Witch Hunt

Narrated by Sean Penn, “Witch Hunt” is a documentary that looks at how the legal system failed a whole community in Bakersfield California. In 1983, the district attorney (who is still in office today) was determined to get child molesters off the streets by any means necessary. Unfortunately many innocent parents were arrested and convicted as child molesters. Worst of all, their own children were coerced into falsely testifying against them. As the number of wrongful convictions rose, so did the outlandish allegations (i.e. Satanic rituals, etc.). Some parents received up to 480 years in prison. While several appealed the decision, justice took long to come. As some husbands and wives spent 5 to 12 years in the toughest jails. One man, John Stoll, spent 20 years in jail before his appeal was finally heard.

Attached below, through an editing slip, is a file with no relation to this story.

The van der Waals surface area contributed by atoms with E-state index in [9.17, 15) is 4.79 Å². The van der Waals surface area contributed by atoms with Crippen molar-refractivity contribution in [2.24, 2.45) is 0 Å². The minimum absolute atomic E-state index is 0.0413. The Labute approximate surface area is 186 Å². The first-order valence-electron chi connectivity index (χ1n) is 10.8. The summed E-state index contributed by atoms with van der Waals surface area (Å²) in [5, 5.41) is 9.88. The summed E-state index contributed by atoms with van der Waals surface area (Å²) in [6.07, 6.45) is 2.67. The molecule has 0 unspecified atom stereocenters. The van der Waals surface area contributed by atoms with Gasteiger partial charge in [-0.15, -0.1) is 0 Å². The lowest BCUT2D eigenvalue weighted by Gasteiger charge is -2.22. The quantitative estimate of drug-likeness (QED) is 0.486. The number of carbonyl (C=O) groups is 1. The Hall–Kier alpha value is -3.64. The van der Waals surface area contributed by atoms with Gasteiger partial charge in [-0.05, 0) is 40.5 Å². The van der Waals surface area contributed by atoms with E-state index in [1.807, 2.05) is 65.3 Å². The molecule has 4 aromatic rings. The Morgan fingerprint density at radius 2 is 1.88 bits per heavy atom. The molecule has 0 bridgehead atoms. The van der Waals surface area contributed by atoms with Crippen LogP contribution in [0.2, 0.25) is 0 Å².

The thing that stuck with me most about “Witch Hunt” was how easily the family dynamic can be destroyed. The parents not only lost their children but their spouses as well. Husbands and wives locked up in separate prisons only could communicate through letters. By time they were finally freed, their lives had past most of them by. They became outsiders in their own families. Many of the children, and the neighborhood kids, featured in the film are still damaged to this day. As they have had to grow up riddled with guilt. Many of them commented on the fact that, now as adults, they could not even bath their own children for fear of what happen to their parents and neighbors might happen to them. What is most infuriating about the whole situation is that the district attorney, the police, and social workers involved all ended up doing quiet well politically as a result of the convictions.